Shared Resource


Published on

Published in: Business, Technology
  • Be the first to comment

  • Be the first to like this

No Downloads
Total views
On SlideShare
From Embeds
Number of Embeds
Embeds 0
No embeds

No notes for slide Shared Resource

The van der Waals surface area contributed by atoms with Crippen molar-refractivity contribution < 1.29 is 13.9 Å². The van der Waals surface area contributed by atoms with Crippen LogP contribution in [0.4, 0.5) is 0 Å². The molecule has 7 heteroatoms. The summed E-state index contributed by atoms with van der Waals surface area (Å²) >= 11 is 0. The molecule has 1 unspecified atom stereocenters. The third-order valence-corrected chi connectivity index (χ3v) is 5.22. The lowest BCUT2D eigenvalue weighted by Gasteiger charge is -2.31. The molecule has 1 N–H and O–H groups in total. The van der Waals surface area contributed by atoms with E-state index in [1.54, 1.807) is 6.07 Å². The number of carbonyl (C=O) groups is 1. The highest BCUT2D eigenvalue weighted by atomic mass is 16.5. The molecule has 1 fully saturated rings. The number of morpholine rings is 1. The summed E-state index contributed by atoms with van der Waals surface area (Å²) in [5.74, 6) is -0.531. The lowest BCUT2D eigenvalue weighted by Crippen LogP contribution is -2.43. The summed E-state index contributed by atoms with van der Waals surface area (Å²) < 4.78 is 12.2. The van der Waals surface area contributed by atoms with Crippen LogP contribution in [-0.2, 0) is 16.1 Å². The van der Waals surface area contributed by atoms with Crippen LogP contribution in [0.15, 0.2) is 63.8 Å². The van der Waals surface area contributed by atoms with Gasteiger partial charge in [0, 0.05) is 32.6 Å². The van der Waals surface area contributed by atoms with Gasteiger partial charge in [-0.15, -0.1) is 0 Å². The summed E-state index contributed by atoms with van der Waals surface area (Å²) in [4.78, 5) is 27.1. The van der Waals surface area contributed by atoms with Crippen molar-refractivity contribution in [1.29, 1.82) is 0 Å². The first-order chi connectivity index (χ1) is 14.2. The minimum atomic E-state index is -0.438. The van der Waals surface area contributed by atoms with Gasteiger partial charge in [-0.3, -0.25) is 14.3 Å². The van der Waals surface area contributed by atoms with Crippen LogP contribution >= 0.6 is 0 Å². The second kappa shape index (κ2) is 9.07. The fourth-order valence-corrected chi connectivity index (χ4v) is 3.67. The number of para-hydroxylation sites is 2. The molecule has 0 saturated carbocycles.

1. 1. Mens Rea Exemplar The meaning of intention in criminal law has now been clearly settled by decisions of the courts and there is no longer any need for parliament to legislate upon the matter. Critically consider whether you agree with this statement. Mens rea is Latin for guilty mind and concerns the criminal intention of the D when the actus Reus is committed. It is a necessary requirement of most criminal offences except those classed as strict liability. The most common types of mens rea are intention and recklessness. Having the necessary intention is a subjective test that requires the court to establish what the D was actually thinking. It has two distinct meanings: direct and indirect (oblique) intention. Direct intention requires that the D foresaw a particular result as a certainty and wanted to bring it about. It was defined in Maloney as ‘a true desire to bring about the consequences’. This makes it clear that the D’s motive or reason for doing the act is not relevant. The important point is that the D decided to bring about the prohibited consequence. This can be illustrated by looking at the s18 OAPA offence. The D must wound, cause GBH or intend to resist arrest. If D did not intend one of these then he cannot be guilty. For direct intention it is immaterial whether or not the desired result is achieved since inchoate offences are still possible e.g. attempted murder. The law is clear on direct intention. Oblique intention occurs where the D does not necessarily desire an outcome but realises that it is almost (but not quite) inevitable. There are however problems. What does almost (but not quite) inevitable really mean? What probability (of the result occurring) is sufficient to find intent? The main problem with proving intention is in cases where the D’s main aim was not the prohibited consequence. He intended something else. If in achieving the other thing the D foresaw that he would also cause these consequences then he may be found guilty. This idea is referred to as foresight of consequence. The starting point for foresight of consequence is s8 of the CJA 1967 which states that ‘a court or jury in determining whether a person has committed an offence a) shall not be bound in law to infer that he intended or foresaw a result of his actions by reason only of it being a natural and probable consequence of those actions; but b) shall decide whether he did intend of foresee that result by reference to all of the evidence, drawing such inferences from the evidence as appear in proper circumstances’. The wording has been subject of many cases with the leading case now being Woollin. The first of these cases however was R V Maloney. D and V had been drinking heavily. They decided to have a race to see who could load and fire a gun in the fastest time. Moloney was quicker and pointed at the V who challenged him to fire it. He did and the V died as a result. The HOL’s confirmed that even where it was not someone’s desire, purpose and so on, the jury is entitled to infer that he still intended a result where D knows that the result is a natural consequence of his actions and the D realised this. In this case the HOL ruled that foresight of consequence is only evidence of intention. It is not intention in itself. Lord Bridge stated that jurors should be told to consider two questions: 1) Was death or really serious injury a natural consequence of the D’s act? 2) Did D foresee that consequence as being a natural result of his act? The problem with these questions is that the word probable is not mentioned. S8 of the CJA 1967 uses the phrase natural and probable consequence. Lord Bridge only referred to a natural result. This omission of the word probable was held in Hancock and Shankland to make the guidelines defective. The guidelines therefore are no longer law. They were unsafe and misleading. The D’s